The Meta-analysis of Observational Studies in Epidemiology (MOOSE) group has developed a consensus statement and recommendations for reporting meta-analyses of observational studies in epidemiology. It is equivalent to the STROBE Statement Guidelines for reporting observational studies and the Consolidated Standards of Reporting Trials Consolidated Standards for Reporting Trials (CONSORT) 2010 Statement for RCTs, in that they have communication as their primary objective and take the form of a list of minimum requirements for adequate reporting. The authors recommend a broad inclusion of studies and conduct of post-hoc sensitivity on the dependence of the results on factors, such as quality of underlying papers, design, accounting for confounders etc. The authors comment on the particular problems in merging observational studies with highly variable sets of confounders that were or were not controlled for, but they do not suggest any solution or give any references to possible ways to address it.

 

The Preferred Reporting Items for Systematic Reviews and Meta-analyses (PRISMA) Statement is an evidence-based minimum set of items for reporting in systematic reviews and meta-analyses consisting of a 27-item checklist and a flow diagram. While focused on randomised trials, PRISMA can also be used as a basis for reporting systematic reviews of other types of research, particularly evaluations of interventions. PRISMA may also be useful for critical appraisal of published systematic reviews, although it is not designed as a quality assessment instrument.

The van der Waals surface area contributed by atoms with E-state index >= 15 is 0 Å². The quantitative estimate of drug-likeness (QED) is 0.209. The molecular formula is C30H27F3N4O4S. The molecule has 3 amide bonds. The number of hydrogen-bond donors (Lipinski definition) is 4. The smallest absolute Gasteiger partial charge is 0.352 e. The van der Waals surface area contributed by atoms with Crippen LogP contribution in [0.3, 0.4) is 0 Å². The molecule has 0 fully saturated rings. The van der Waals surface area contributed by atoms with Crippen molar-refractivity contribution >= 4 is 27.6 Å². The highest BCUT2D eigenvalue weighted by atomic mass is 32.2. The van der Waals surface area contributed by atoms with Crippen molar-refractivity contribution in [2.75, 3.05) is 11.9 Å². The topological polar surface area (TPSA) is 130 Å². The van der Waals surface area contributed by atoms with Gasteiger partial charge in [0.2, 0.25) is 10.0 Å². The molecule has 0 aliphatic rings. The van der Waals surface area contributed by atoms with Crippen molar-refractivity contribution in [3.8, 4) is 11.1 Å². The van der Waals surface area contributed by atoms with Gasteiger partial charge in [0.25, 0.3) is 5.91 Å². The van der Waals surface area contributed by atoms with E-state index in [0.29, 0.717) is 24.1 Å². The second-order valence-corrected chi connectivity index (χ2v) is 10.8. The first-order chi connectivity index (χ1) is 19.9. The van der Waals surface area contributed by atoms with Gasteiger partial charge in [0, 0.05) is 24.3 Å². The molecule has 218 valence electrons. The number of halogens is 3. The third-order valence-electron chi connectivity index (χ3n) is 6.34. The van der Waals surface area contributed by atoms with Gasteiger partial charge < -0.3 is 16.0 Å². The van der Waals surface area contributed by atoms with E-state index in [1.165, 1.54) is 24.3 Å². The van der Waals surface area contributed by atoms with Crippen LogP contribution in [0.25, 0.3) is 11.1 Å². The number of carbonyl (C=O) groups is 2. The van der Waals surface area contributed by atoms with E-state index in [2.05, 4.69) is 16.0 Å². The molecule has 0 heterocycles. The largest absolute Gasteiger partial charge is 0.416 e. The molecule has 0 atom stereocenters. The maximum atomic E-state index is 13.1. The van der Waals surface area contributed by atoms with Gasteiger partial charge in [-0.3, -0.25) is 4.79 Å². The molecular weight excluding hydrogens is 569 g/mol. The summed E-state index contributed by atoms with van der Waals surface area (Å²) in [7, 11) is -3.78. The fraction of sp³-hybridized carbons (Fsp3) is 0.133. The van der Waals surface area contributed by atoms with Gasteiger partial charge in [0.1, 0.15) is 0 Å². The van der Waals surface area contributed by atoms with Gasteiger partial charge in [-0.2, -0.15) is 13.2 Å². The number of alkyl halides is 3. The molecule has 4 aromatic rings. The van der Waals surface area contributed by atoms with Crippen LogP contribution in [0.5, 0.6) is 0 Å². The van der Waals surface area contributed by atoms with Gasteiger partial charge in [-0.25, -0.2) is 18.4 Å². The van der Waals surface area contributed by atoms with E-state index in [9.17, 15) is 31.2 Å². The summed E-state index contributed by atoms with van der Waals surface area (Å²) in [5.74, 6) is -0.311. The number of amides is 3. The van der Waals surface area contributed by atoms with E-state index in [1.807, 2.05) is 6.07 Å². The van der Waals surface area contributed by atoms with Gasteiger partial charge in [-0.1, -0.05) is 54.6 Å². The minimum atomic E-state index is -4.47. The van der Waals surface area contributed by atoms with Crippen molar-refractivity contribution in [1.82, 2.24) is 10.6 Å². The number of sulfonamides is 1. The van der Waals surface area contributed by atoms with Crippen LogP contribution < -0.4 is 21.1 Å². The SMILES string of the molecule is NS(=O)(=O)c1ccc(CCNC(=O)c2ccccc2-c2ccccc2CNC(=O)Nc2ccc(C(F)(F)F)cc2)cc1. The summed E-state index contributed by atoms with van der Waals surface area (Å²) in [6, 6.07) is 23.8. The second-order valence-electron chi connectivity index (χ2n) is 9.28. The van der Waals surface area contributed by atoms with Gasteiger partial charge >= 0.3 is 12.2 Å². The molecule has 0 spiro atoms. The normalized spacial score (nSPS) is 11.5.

The Guidelines for Submitting Adverse Event Reports for Publication (Pharmacoepidemiol Drug Saf 2007;16(5): 581–7) lists the key elements that have to be included when publishing a report of one or more adverse events.  These guidelines have been endorsed by the International Society for Pharmacoepidemiology (ISPE) and the International Society of Pharmacovigilance (ISoP) andare available on their web sites.

 

Additional guidance is provided in the ENCePP Checklist for Study Protocols and Code of Conduct and the IEA GEP guideline that have been reviewed elsewhere in this Guide.

 

Authorship should conform to the guidelines established by the International Committee of Medical Journal Editors (ICJME)Recommendations for the Conduct, Reporting, Editing, and Publication of Scholarly work in Medical Journals.